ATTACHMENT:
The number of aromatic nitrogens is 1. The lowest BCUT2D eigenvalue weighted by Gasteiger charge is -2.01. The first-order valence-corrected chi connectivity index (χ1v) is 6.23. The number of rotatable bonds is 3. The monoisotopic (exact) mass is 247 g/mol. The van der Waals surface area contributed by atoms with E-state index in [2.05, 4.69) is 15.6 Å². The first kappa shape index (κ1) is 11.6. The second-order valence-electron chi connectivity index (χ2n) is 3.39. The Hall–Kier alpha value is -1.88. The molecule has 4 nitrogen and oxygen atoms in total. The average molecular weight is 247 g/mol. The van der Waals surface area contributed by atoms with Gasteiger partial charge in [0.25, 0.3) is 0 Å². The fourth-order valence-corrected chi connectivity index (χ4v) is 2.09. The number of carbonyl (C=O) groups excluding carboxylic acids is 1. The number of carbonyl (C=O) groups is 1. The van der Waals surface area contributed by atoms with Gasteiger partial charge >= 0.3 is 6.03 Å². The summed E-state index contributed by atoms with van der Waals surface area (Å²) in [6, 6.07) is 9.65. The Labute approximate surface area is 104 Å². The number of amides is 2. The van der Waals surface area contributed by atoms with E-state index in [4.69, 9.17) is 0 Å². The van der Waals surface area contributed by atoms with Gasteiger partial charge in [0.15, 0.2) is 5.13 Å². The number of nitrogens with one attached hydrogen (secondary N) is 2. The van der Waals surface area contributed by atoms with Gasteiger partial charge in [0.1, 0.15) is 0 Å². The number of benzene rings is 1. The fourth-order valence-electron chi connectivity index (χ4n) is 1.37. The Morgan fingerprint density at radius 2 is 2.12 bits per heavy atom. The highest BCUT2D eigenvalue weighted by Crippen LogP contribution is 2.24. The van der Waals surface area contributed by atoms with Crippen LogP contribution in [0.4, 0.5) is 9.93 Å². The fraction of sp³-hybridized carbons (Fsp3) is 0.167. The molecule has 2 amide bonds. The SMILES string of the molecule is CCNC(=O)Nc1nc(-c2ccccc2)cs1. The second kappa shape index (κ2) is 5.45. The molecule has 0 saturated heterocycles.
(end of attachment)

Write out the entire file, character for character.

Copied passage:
The number of aromatic nitrogens is 1. The lowest BCUT2D eigenvalue weighted by Gasteiger charge is -2.01. The first-order valence-corrected chi connectivity index (χ1v) is 6.23. The number of rotatable bonds is 3. The monoisotopic (exact) mass is 247 g/mol. The van der Waals surface area contributed by atoms with E-state index in [2.05, 4.69) is 15.6 Å². The first kappa shape index (κ1) is 11.6. The second-order valence-electron chi connectivity index (χ2n) is 3.39. The Hall–Kier alpha value is -1.88. The molecule has 4 nitrogen and oxygen atoms in total. The average molecular weight is 247 g/mol. The van der Waals surface area contributed by atoms with Gasteiger partial charge in [0.25, 0.3) is 0 Å². The fourth-order valence-corrected chi connectivity index (χ4v) is 2.09. The number of carbonyl (C=O) groups excluding carboxylic acids is 1. The number of carbonyl (C=O) groups is 1. The van der Waals surface area contributed by atoms with Gasteiger partial charge >= 0.3 is 6.03 Å². The summed E-state index contributed by atoms with van der Waals surface area (Å²) in [6, 6.07) is 9.65. The Labute approximate surface area is 104 Å². The number of amides is 2. The van der Waals surface area contributed by atoms with E-state index in [4.69, 9.17) is 0 Å². The van der Waals surface area contributed by atoms with Gasteiger partial charge in [0.15, 0.2) is 5.13 Å². The number of nitrogens with one attached hydrogen (secondary N) is 2. The van der Waals surface area contributed by atoms with Gasteiger partial charge in [0.1, 0.15) is 0 Å². The number of benzene rings is 1. The fourth-order valence-electron chi connectivity index (χ4n) is 1.37. The Morgan fingerprint density at radius 2 is 2.12 bits per heavy atom. The highest BCUT2D eigenvalue weighted by Crippen LogP contribution is 2.24. The van der Waals surface area contributed by atoms with Crippen LogP contribution in [0.4, 0.5) is 9.93 Å². The fraction of sp³-hybridized carbons (Fsp3) is 0.167. The molecule has 2 amide bonds. The SMILES string of the molecule is CCNC(=O)Nc1nc(-c2ccccc2)cs1. The second kappa shape index (κ2) is 5.45. The molecule has 0 saturated heterocycles.